Russian revolution timeline
This is the sixth in
our series on the events of 1917. Dates are given in the old style
Julian calendar used in Russia at the time. This was 13 days earlier
than the Gregorian calendar (adopted in Russia in 1918).
The economy is in crisis,
with inflation out of control and workers thrown out of work in
their thousands. The catastrophic world war grinds on. Capitalists
and monarchists launch an all-out assault on the workers’ movement.
Fake news and false allegations fill the right-wing press in an
attempt to discredit the workers’ and socialist movement. They are
echoed by right-wing socialist Mensheviks and the peasant-based
Social Revolutionaries in the coalition government and in the
leadership of the soviets.
2: The Kadets
(Constitutional Democrats, the main capitalist party) withdraw from
the Provisional Government adding to the political instability.
3-5: The July
Days: an insurrectionary mood has been building among soldiers,
sailors and workers in Petrograd at the failure to deliver bread,
peace and land. They intend to stage an armed demonstration calling
on the Petrograd Soviet to take power. Their demands, however, are
in advance of the rest of Russia.
3: The Bolsheviks
and Mezhraiontsy (the Inter-District Organisation led by Leon
Trotsky and Anatoli Lunacharsky) meet at the Tauride Palace to
discuss the fraught situation: whether to try to get the protest
called off, or to lead it to minimise the potential long-term damage
to the movement, and the casualties from the ensuing repression. In
consultation with workers and soldiers, the latter course of action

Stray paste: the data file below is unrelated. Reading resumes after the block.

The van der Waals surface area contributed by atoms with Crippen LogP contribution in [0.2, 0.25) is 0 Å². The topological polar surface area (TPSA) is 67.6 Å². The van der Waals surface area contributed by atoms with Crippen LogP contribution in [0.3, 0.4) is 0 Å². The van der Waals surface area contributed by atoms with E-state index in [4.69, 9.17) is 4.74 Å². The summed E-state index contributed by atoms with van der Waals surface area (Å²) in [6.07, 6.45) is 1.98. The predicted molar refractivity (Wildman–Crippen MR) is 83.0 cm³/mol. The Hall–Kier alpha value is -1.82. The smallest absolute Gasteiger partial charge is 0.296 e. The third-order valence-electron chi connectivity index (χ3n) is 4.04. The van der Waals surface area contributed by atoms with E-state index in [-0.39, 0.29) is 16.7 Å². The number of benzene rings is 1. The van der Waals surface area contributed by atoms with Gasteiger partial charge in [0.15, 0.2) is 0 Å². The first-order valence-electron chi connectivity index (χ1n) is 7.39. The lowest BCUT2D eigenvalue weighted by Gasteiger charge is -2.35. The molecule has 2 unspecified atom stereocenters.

4: Half a million
demonstrate in Petrograd. The government launches a brutal
crackdown, with 400 casualties in the capital. The printing presses
of the Bolshevik paper Pravda are destroyed, workers selling the
paper are attacked by far-right thugs. The HQs of the Bolshevik
Central Committee (CC) and Petrograd committee are raided.
5: The government
orders the arrest of Bolshevik leaders and other activists.
7: Vladimir Lenin
and Grigory Zinoviev go into hiding.
8: Prince Lvov
resigns and a new interim government of the ‘salvation of the
revolution’ is formed, headed by Alexander Kerensky.
12: Newspapers are
shut down, freedom of assembly curtailed. The death penalty is
reinstated for mutinous troops or deserters.
13: The government
denounces Lenin and Zinoviev for evading arrest: if they are
innocent, why did they run? The main aim is to undermine support for
the Bolsheviks, and the propaganda is having an effect. In reality,
the real risk of Lenin and co being killed while in custody meant
that it was impossible for them to hand themselves in.
15: A Mezhraiontsy
conference begins in Petrograd. Trotsky explains the urgent need to
formally unite with the Bolshevik party.
18: General Lavr
Kornilov becomes Russian army commander.
21: A decree is
published indicting Lenin, Zinoviev and Alexandra Kollontai, among
others, for state treason: working for foreign powers and organising
an armed insurrection in Petrograd. The same laws are used to arrest
Trotsky and Lunacharsky on 23 July.
24: Kerensky, now
prime minister and war minister, forms a new coalition. This is
ratified by the Petrograd Soviet executive by 147 votes to 46 with
42 abstentions – showing increased opposition to the Mensheviks and
26 July to 3 August:
The 6th congress of the Bolshevik party takes place. It agrees
to fuse with the Mezhraiontsy.
3: Joseph Stalin
is elected to the Bolshevik CC.
7: Black Hundred